The Walt Disney Company announced in an email Friday the company was “requiring that all salaried and non-union hourly employees in the U.S. working at any of our sites be fully vaccinated... Vaccines are the best tool we all have to help control this global pandemic and protect our employees.”
In the email, the company said its decision was “based on the latest recommendations of scientists, health officials and our own medical professionals that the COVID-19 vaccine provides the best protection against severe infection...” Employees who aren’t already vaccinated and are working on-site will have 60 days to complete their protocols and employees still working from home will need to provide verification of vaccination prior to their return.
Many of the company’s 77,000 workers in Central Florida are represented by the union, Unite Here, which is in talks with the company. Disney is Central Florida’s largest employer.
Also at Disney’s U.S. theme parks, all guests 2 years and older once again must don face masks while indoors. The new policy, announced on Disney’s website, included a requirement for masks on resort buses, Disney’s monorail and Skyliner, regardless of an individual’s vaccination status.
Disney had lifted a similar mandate June 15. Face coverings in outdoor common areas remain optional.
The park does not require visitors to provide proof of vaccination but said it expects unvaccinated guests to wear face coverings indoors.
The decision followed new guidance from the Centers for Disease Control and Prevention that called on all people — even those who are fully vaccinated against COVID-19 — to wear masks indoors if they live in places with “substantial” or “high” coronavirus transmission. Central Florida falls in that category.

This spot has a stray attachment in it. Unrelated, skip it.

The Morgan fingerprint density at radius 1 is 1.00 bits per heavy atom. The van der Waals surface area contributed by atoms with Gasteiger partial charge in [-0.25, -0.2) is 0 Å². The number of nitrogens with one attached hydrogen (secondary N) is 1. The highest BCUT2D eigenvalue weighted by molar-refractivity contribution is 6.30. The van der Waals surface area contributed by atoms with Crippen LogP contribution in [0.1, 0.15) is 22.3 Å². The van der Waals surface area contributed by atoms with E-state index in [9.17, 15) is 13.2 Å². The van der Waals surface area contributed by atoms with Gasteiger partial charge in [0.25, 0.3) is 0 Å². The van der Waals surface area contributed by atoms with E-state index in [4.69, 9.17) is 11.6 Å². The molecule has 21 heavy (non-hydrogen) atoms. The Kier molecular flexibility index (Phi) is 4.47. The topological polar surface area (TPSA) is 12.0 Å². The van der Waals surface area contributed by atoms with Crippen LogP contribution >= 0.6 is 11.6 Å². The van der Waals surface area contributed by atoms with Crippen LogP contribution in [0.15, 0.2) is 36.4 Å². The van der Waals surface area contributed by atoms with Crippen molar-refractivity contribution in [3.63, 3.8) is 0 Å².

Other companies followed Disney’s lead with similar but not identical policies.
Universal Orlando, for instance, now requires employees to wear face coverings while working indoors and encourages but does not require guests to wear masks. Publix is again making masks mandatory for its employees but not for customers though a spokesperson said, “We encourage customers to follow CDC guidance.”
Orange County Tax Collector Scott Randolph informed his 316 employees Monday they had to get vaccinated by Aug. 31 or find a new job.
Randolph said he consulted with lawyers before issuing the ultimatum, which exempts people with “sincere religious objections” and employees who cannot get vaccinated because of a pre-existing medical condition. He also arranged for a mobile vaccination unit to visit two of his six locations.
“We have a responsibility to the employees to create a safe work environment and to the general public,” said Randolph, whose constitutional office’s duties include collecting property taxes, processing auto titles and issuing driver’s licenses and IDs. “We’re an agency that just can’t be closed.”
Dr. Raul Pino, state health officer in Orange County, also urged people to get vaccinated even if they have recovered from COVID-19.
“We don’t know yet how long you are protected from getting sick again after recovering,” he said.
According to the CDC, studies have shown vaccination provides a strong boost in protection in people who have recovered from COVID-19.